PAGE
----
The chef's art

A new movement is turning meals and hospitality into a new art medium.

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    Artists Daniel Castano and Jonny Cigar served their third course – ramp, morel, black garlic, and cippolini – aboard an 'L' train in the New York City subway system in May.
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When Thai artist Rirkrit Tiravanija prepared curry on a hot plate for visitors to a SoHo gallery as his artwork "Untitled (Free)," it "was the launch of Rirkrit's career as a social sculptor," says Laura Hoptman, curator of painting and sculpture at the Museum of Modern Art in New York. The 1992 work also became, she adds, "one of the landmarks of what's come to be known as 'Relational Aesthetics.' "

The term, coined by French critic Nicolas Bourriaud in 1998, refers to art in which meaning is created through social exchange and audience participation. A culinary subset of this genre – in which artists prepare and serve food, using the meal as medium – has recently moved from the art world's back burner to the communal table. A successor to Modernism and Minimalism, call it "Mealism."

The recipe for this genre might go like this: Take a scoop of Happenings, a dash of conceptual art, and add a dollop of performance art. Sprinkle liberally into museums and galleries. Shake. Serve to the masses.

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Until Feb. 8, visitors to MOMA can sample art they can sink their teeth into at a reinstallation of Mr. Tiravanija's seminal work now called "Untitled (Free/Still)." As the fragrance of coconut milk and cilantro wafts through the air, museum director Glenn Lowry notes, "Our olfactory sense tells us something unusual is happening in this gallery."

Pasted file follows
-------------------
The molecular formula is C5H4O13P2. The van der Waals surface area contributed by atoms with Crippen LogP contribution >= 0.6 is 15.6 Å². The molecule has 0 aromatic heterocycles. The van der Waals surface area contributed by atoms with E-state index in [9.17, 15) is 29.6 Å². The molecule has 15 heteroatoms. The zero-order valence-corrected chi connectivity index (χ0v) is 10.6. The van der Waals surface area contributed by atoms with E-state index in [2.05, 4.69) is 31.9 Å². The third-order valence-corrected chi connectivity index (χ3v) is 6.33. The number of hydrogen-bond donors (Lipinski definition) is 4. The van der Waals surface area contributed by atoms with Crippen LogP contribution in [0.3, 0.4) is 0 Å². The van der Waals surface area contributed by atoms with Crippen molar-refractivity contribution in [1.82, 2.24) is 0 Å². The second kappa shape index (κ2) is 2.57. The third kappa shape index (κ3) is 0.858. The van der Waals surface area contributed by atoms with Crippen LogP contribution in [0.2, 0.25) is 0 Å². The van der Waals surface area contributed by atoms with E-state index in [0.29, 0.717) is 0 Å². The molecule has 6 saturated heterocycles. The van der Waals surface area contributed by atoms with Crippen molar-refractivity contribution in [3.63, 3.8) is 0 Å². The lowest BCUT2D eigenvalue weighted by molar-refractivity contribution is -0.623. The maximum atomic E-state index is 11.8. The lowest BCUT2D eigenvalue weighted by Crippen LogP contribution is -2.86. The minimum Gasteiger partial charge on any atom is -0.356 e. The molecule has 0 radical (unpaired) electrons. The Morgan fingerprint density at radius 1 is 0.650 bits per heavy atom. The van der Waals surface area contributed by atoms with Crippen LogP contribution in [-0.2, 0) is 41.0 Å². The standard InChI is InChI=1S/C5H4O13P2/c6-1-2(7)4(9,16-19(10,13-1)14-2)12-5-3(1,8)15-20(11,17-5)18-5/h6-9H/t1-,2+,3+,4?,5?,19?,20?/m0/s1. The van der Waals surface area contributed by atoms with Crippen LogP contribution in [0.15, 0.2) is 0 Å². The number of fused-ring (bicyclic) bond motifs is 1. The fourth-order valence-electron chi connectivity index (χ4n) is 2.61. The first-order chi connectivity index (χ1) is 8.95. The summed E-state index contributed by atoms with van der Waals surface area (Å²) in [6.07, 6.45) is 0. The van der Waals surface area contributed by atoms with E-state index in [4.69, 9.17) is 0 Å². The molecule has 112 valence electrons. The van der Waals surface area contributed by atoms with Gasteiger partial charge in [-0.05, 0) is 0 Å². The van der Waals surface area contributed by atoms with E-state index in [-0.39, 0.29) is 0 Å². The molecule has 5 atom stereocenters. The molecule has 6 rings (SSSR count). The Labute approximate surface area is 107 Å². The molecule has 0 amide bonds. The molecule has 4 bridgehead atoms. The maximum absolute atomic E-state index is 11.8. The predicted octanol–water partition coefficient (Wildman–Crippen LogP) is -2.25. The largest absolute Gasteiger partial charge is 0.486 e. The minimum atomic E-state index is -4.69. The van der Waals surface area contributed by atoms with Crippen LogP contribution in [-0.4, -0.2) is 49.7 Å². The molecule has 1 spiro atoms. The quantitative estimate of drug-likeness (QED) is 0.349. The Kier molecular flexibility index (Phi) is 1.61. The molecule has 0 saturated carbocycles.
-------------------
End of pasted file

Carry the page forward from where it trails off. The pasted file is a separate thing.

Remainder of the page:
"It's not an object to be looked at that constitutes a work of art but an experience," chief curator of painting and sculpture Ann Temkin explains, adding, "The artist's role is to be a catalyst of that experience." For Maggie Wrigley, who polished off a bowl of curry after a conversation with strangers, it isn't just empty calories.

"It's switching the game around and surprising people," she says, "especially here in such an institution."

Hospitality as a medium ...

The Taiwan-born New York artist Lee Mingwei is at the forefront. "Most of my practice is about hospitality, generosity, and sharing," he said in a recent interview. He initiated "The Dining Project" in 1995 as an MFA student at Yale University, inviting strangers to dine with him. He recruited participants with posters asking for people interested in introspective conversation and food-sharing, telling volunteers, "Just bring your sense of joy and curiosity."

Mr. Lee has been called by Mr. Lowry "a social conceptualist whose medium is hospitality." The artist will re-create the one-on-one dining experience for an exhibition called "Feast: Radical Hospitality in Contemporary Art" at the University of Chicago's Smart Museum Feb. 16-June 10, 2012.

Stephanie Smith, curator of "Feast," explains why interest in this way of working has expanded like a soufflé: "It's connecting into the widespread interest in being more attentive about what and how we eat and with whom we eat." In addition to the increased number of artists using social activity as their medium, the emphasis on food reflects the popularity of celebrity chef shows on television; the locavore, slow-food, and sustainable-agriculture movements; as well as increased interest in the artisanal and domestic arts.

… and cake as a study in soil